MM2H Offers Malaysia an Economic Lifeline That Continues to Be Ignored

Graphic Credit: The Peak Malaysia
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Months after a revised MM2H programme was submitted to the Cabinet for final approval, nothing has happened and no reasons have been offered as to why.

In our continuing efforts to try and support the beleaguered MM2H programme, TEG Media CEO Andy Davison wrote another letter to The Star newspaper about the damage being done to the programme. The letter was published in the July 13 edition.

Mr Davison has previously written about the unfair treatment of people holding the MM2H visa, but this time, the focus was more on why the government has inexplicably still not approved the revised programme, which the Ministry of Tourism reportedly submitted to the Cabinet some four months ago.

The full transcript of his letter is set out below:

I have been a strong supporter of the Malaysia My Second Home (MM2H) programme since it was first launched, and I sat on various government committees providing input into it. The suspension of the MM2H programme in July last year has resulted in a significant loss of income for the country.

I am writing now because it is not clear why the government has still not approved the revised programme, or advised what is happening to it. When the suspension was announced, the honourable Tourism Minister indicated a new programme would be announced at the end of 2020. That did not happen. In March this year, the minister advised that the revised programme only needed Cabinet approval. However, four months have passed and still there is no news about it.

This has led some people, including existing visa holders, to worry that the government plans to shut down this visa. The lack of clarity has also caused some potential applicants to tell us they are now considering other countries’ retirement visas.

Covid-19 restrictions should have no impact on relaunching the MM2H programme, as we assume that applicants could still apply without coming to Malaysia. It is only several months later when, and if, their applications are approved that they would want to come and collect the visas. The government could ask them to wait until border controls are more relaxed or help the Malaysian economy sooner by allowing fully vaccinated approved applicants to enter earlier. This would contribute many millions if not billions of ringgit worth of foreign currency to the economy as these applicants bring in funds to purchase property, cars, and, of course, to cover living expenses. We would have thought the government would welcome this contribution to the economy.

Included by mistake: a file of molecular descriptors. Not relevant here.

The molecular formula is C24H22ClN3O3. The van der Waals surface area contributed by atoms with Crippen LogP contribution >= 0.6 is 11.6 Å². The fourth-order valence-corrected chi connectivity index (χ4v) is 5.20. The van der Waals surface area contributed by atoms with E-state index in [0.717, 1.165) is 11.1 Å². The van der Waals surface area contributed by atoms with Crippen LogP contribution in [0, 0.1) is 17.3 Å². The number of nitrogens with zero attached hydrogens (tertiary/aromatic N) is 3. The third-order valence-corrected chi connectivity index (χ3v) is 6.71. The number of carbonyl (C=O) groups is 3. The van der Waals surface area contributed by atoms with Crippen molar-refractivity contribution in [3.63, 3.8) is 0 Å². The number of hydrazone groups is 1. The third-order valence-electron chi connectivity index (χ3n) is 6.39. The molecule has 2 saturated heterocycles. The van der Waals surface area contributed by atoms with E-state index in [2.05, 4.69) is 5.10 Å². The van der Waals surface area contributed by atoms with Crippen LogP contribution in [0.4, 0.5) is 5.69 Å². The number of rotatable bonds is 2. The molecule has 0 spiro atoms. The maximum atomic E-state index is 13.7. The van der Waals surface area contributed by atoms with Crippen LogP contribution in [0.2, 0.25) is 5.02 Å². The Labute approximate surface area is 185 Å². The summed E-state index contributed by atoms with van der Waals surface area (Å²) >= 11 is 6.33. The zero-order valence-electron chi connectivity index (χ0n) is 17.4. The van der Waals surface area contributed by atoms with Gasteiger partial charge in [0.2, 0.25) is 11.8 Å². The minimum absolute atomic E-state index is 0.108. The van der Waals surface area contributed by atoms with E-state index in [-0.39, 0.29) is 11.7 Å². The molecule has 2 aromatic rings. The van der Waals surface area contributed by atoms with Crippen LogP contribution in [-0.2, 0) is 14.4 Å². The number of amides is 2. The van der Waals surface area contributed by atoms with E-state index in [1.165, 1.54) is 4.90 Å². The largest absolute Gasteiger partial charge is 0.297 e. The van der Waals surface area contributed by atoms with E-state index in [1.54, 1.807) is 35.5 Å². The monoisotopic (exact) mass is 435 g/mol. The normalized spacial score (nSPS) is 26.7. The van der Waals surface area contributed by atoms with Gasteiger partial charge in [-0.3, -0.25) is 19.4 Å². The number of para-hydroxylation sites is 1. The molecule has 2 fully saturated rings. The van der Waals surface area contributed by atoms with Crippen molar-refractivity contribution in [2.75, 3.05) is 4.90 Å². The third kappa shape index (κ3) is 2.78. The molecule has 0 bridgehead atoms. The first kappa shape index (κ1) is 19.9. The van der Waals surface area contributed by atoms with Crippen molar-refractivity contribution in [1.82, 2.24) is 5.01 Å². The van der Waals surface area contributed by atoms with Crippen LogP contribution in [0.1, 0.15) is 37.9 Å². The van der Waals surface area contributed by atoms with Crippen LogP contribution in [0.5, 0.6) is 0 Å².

Equally important, it would provide welcome relief to the many approved MM2H agents who have been promoting Malaysia and this programme for many years and have had a very tough time during the suspension of the programme. Many agents have already been forced to reduce staff, cut pay, and some even closed. As soon as the programme is relaunched agents can start taking deposits from qualified applicants which will ease their hardship.

We know MM2H agents are not the only ones suffering from the impact of this pandemic but opening up the programme is a zero-risk solution to ease their current hardship and ultimately benefit Malaysia.

At the same time, we hope the government will consider letting fully vaccinated MM2H visa holders, whose visas expired while they were locked out of the country, back into Malaysia to renew them. There are now quite a few MM2H visa holders who are stuck overseas just because their visas expired and they were not able to renew them.


When asked if he expected any response, Mr Davison replied, “Based on the results of our past efforts, and those of other people, we are once again not expecting any response. However, as long as there is a chance the government will respond, we feel we should keep trying. If the government wants to shut down the programme, that is of course their prerogative, but leaving it in limbo like this just causes more losses for the country and leads to a lot of people feeling insecure. I firmly believe the MM2H programme is an excellent initiative which greatly benefits the country, so it has been discouraging to witness the discriminatory treatment many visa holders have suffered.”

Addressing the current challenges the country is facing, not least of which are economic, Mr Davison added, “We understand that there is serious focus on managing the Covid crisis, and rightly so, but approving the revised MM2H programme and at least allowing interested people to apply for future entry – once the pandemic is behind us – would not impact the current fight against the virus at all.

“Moreover, MM2H has proven to be a significant economic net positive for the country, and frankly speaking, Malaysia could use the income, so turning their backs on the MM2H programme makes no sense. We very much hope a resolution is forthcoming soon.”

As more understanding of the nature of the MM2H programme and its solid benefits to Malaysia come to bear, a growing chorus of Malaysians are speaking out, as well, urging the government to restart the programme and reap its economic benefits. We couldn’t agree more.

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